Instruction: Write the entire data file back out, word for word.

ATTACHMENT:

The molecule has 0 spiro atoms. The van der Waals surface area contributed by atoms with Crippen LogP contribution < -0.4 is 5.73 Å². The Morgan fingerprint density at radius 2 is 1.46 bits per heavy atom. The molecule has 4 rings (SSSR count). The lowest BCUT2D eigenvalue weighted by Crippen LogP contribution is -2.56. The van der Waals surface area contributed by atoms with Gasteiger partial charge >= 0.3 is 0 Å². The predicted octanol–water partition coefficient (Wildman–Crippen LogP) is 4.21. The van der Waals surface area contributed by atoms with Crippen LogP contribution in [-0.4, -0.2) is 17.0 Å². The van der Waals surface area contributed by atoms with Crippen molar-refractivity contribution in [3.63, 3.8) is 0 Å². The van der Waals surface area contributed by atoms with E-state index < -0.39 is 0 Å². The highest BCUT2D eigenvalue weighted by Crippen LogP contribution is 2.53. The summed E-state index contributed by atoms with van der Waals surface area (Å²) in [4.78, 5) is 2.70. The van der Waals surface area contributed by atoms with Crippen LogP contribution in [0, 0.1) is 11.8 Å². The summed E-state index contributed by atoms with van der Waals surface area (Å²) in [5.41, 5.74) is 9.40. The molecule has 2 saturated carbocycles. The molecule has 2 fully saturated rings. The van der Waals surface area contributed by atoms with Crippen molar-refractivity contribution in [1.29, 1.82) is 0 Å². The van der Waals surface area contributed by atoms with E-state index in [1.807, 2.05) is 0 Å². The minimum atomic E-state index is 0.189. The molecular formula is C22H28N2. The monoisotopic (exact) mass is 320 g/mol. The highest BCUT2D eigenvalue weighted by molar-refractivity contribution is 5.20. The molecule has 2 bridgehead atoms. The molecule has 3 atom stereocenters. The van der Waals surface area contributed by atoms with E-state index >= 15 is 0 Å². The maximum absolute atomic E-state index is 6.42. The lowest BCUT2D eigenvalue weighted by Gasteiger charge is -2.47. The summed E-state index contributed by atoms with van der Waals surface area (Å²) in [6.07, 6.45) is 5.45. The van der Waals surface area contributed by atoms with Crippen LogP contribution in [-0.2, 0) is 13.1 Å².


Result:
The molecule has 0 spiro atoms. The van der Waals surface area contributed by atoms with Crippen LogP contribution < -0.4 is 5.73 Å². The Morgan fingerprint density at radius 2 is 1.46 bits per heavy atom. The molecule has 4 rings (SSSR count). The lowest BCUT2D eigenvalue weighted by Crippen LogP contribution is -2.56. The van der Waals surface area contributed by atoms with Gasteiger partial charge >= 0.3 is 0 Å². The predicted octanol–water partition coefficient (Wildman–Crippen LogP) is 4.21. The van der Waals surface area contributed by atoms with Crippen LogP contribution in [-0.4, -0.2) is 17.0 Å². The van der Waals surface area contributed by atoms with Crippen molar-refractivity contribution in [3.63, 3.8) is 0 Å². The van der Waals surface area contributed by atoms with E-state index < -0.39 is 0 Å². The highest BCUT2D eigenvalue weighted by Crippen LogP contribution is 2.53. The summed E-state index contributed by atoms with van der Waals surface area (Å²) in [4.78, 5) is 2.70. The van der Waals surface area contributed by atoms with Crippen LogP contribution in [0, 0.1) is 11.8 Å². The summed E-state index contributed by atoms with van der Waals surface area (Å²) in [5.41, 5.74) is 9.40. The molecule has 2 saturated carbocycles. The molecule has 2 fully saturated rings. The van der Waals surface area contributed by atoms with Crippen molar-refractivity contribution in [1.29, 1.82) is 0 Å². The van der Waals surface area contributed by atoms with E-state index in [1.807, 2.05) is 0 Å². The minimum atomic E-state index is 0.189. The molecular formula is C22H28N2. The monoisotopic (exact) mass is 320 g/mol. The highest BCUT2D eigenvalue weighted by molar-refractivity contribution is 5.20. The molecule has 2 bridgehead atoms. The molecule has 3 atom stereocenters. The van der Waals surface area contributed by atoms with E-state index >= 15 is 0 Å². The maximum absolute atomic E-state index is 6.42. The lowest BCUT2D eigenvalue weighted by Gasteiger charge is -2.47. The summed E-state index contributed by atoms with van der Waals surface area (Å²) in [6.07, 6.45) is 5.45. The van der Waals surface area contributed by atoms with Crippen LogP contribution in [-0.2, 0) is 13.1 Å².